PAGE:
On this week’s podcast Matt and Dusty sit down with Emmett Conway and Jim Doll with the Ohio Forestry Association talking about the upcoming Paul Bunyan Show. Joel sits down with Zach Dennis with Bane-Welker Equipment to discuss parts availability. The GrowNextGen folks sit down with Dale to talk about their current and upcoming projects. Dale catches up with staff at Farm Credit Mid-America to talk about their new office opening in Alliance. All this and more thanks to AgriGold! 

0:00:00 Intro and OCJ/OAN Staff Update 

0:26:55 Zach Dennis – Bane-Welker Equipment

0:31:51 GrowNextGen 

0:48:38 Farm Credit Mid-America Staff 

1:11:05 Closing … Continue reading

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Crops nearing harvest facilitated by nice weather

Farmers across the State welcomed timely rains and seasonable temperatures as crop development progress accelerated during the previous week, according to Cheryl Turner, State Statistician, USDA NASS, Ohio Field Office.

Topsoil moisture conditions were rated 2% very short, 13% short, 77% adequate, and 8% surplus. Statewide, the average temperature for the week ending Sept. 11 was 69.7 degrees, 2.1 degrees above normal. Weather stations recorded an average of 1.07 inches of precipitation, 0.55 inches above average. There were 4.7 days suitable for fieldwork during the week ending Sept. 11.

Corn dough progress was 96% complete, corn dented progress was 64% complete, and 16% of the crop was mature. Corn harvested for silage was 53% complete. Corn condition was rated 62% good to excellent. Soybeans pod setting progress reached 98% and 14% of soybeans were dropping leaves. Sixty-one percent of soybean plants were reported as being in good to excellent condition. Second cuttings of other dry hay were 92% complete.… Continue reading

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USDA forecasts 2022 production down from last year

Corn, soybean, and cotton production is all down from 2021, according to the Crop Production report issued by USDA’s National Agricultural Statistics Service (NASS). Corn production is down 8% from last year, forecast at 13.9 billion bushels; soybean growers are expected to decrease their production 1% from 2021, forecast at 4.38 billion bushels.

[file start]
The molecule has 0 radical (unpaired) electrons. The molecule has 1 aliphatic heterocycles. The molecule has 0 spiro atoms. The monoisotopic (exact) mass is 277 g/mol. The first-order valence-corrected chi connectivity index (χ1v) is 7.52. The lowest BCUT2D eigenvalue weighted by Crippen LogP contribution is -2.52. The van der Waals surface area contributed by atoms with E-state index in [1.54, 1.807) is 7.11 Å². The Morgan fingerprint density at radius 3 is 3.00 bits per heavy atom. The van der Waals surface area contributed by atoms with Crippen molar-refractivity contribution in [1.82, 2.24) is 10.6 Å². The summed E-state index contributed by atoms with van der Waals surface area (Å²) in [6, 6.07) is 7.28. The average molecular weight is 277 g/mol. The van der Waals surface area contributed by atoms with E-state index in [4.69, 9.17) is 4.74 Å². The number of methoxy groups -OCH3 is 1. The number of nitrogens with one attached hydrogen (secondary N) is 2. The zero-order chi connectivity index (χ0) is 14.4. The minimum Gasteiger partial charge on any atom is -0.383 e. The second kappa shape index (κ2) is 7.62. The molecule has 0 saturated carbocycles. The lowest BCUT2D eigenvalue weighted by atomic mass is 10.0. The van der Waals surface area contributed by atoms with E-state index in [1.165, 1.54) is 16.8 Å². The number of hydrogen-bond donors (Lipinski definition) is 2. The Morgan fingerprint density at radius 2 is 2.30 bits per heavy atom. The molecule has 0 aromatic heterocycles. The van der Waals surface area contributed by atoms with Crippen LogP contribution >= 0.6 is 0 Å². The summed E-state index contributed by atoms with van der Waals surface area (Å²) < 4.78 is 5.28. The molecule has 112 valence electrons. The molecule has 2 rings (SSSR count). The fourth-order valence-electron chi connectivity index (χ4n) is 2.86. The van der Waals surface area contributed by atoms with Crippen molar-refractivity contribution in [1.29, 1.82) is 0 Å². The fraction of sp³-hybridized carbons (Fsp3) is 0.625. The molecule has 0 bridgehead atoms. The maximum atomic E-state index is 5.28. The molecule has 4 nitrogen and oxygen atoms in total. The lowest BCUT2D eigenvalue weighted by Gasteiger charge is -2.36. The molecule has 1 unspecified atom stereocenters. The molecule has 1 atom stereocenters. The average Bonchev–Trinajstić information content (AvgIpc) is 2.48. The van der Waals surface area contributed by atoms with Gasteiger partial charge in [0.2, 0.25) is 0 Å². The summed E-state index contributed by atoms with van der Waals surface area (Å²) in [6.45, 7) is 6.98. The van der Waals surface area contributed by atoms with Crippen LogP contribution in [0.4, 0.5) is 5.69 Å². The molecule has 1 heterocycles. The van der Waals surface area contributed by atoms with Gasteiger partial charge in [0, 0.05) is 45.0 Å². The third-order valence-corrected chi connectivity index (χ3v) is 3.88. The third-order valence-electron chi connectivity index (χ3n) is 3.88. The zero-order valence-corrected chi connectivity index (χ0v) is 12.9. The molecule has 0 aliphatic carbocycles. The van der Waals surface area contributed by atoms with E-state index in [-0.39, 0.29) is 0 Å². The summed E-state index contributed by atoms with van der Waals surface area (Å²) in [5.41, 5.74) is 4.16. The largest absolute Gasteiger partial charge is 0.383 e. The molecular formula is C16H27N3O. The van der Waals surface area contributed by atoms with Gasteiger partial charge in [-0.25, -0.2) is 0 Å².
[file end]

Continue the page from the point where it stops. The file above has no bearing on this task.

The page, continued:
Because of the completeness of the data, corn and soybean acreage were reviewed for this report, a month earlier than usual. As a result, area planted to corn is estimated at 88.6 million acres, down 1% from the previous estimate; area planted to soybeans is estimated at 87.5 million acres, down 1% from the previous estimate.

The average U.S. corn yield is forecast at 172.5 bushels per acre, down 2.9 bushels from last month’s forecast and down 4.5 bushels from last year. NASS forecasts record high yields in California, Virginia, and Wisconsin. Acres planted to corn, at 88.6 million, are down 5% from 2021.… Continue reading

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Crops looking strong as harvest draws near

Joe Everett

It is starting to look a little bit more like fall. The crops are starting to change a lot more and you can tell harvest is right around the corner now. Right around here a lot of the stuff that went in early, especially earlier varieties, are starting to really change. We’re starting to see corn change and beans are changing too, but they seem like they’re a little bit slower, which is kind of surprising. I think corn won’t be far behind the beans. We’re still probably a couple weeks out yet, though, before we do anything here.

We were hurting for rain, but now it seems like the rain won’t shut off. We’ve been getting rain periodically. Last night we got a little over half inch. I think if you go more towards Sydney, they even got a little bit more than we did so the rain has been good.… Continue reading

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Feeding fish with Ohio soy

By Matt Reese